“He’ll leave you in there maybe longer than he should… but he believes you’re gonna get out of it”
-Derek Lowe, on Braves manager Bobby Cox
Fateful words from Lowe, who talked his way into remaining in the game when Cox came out to pay him a visit on the mound in the seventh inning last night. Lowe had turned in a masterful and hitless six innings but had nothing left in the tank. A steady diet of breaking pitches to Pat Burrell, only one of the five could find the plate and suddenly the Giants had loaded the bases with one out, setting the table for Cody Ross’ game winning RBI single.
Would the Braves have won the game if Lowe had been pulled before facing Burrell? Probably not. But this was the way the Braves season came unraveled, and we’ll never know.
Defense was once again the story for Atlanta, as Alex Gonzalez turned in two errors. His errant throw from the knees in the top of the seventh, trying to do too much, pulled Omar Infante off the bag and opened the door for the Giants two runs to wrest away the lead.
Brooks Conrad? Wow, what a tough series. Until he does something great his name will be synonymous with failure. Just the name itself will need to be invoked to conjure thoughts of defensive disasters, no back story is needed. Sort of like TBS’ Dick Stockton’s comment about Cox leaving in Lowe one batter too long… “Shades of Grady Little.” So Conrad becomes like Roy Munson from the movie Kingpin. With Rick Ankiel’s majestic homer in game 2 perhaps you say one goat was put to rest and another was born in this series.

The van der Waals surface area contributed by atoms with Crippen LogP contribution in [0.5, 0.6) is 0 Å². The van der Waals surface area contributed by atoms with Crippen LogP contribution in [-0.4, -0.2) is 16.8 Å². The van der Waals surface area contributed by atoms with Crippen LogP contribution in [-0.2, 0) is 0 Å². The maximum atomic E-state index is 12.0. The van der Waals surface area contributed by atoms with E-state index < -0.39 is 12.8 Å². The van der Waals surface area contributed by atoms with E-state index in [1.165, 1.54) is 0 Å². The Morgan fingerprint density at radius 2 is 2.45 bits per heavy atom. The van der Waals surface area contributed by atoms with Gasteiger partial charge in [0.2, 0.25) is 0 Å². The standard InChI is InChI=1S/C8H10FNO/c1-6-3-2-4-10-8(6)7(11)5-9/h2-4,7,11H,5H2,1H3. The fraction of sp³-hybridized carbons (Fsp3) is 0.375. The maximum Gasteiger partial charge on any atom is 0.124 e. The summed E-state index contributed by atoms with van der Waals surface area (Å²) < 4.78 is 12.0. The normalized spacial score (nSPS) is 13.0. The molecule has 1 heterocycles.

The struggles of Conrad and the Braves defense in general can’t help make you think how different things might have been if Martin Prado and Chipper Jones hadn’t been unavailable due to injury.
However you can only win with the players on the field, and one player on the field for the Braves failed to do anything offensively in the series. I’m talking about Jason Heyward. The rookie had an up and down campaign, nothing was more down than his dismal at bats in this NLDS. Cox should have moved him down in the order or even benched him. But as Lowe pointed out he sticks with his players….
But one aspect of Lowe’s comment troubles me. Doesn’t Cox also have a reliever in the pen itching to get an out when the starter gets pulled? Doesn’t he believe in all of his pitchers? Why would a starter automatically be given extra chances? Cox’s sentimental, personality-driven managerial style may work when you have the horses, but the Braves did not have the horses this time around. Cox should have known this and should have adjusted his philosophy.
But none of that takes anything away from Cox, who has left an indelible stamp on the game of baseball. He’s got a lot of heart and is one of the classic personalities of this game, a living connection to baseball history. He should have gotten ejected one last time and left the game to a thunderous ovation, but he didn’t consult me as to how best to end his career.
About the Author
Written by Mark Reichman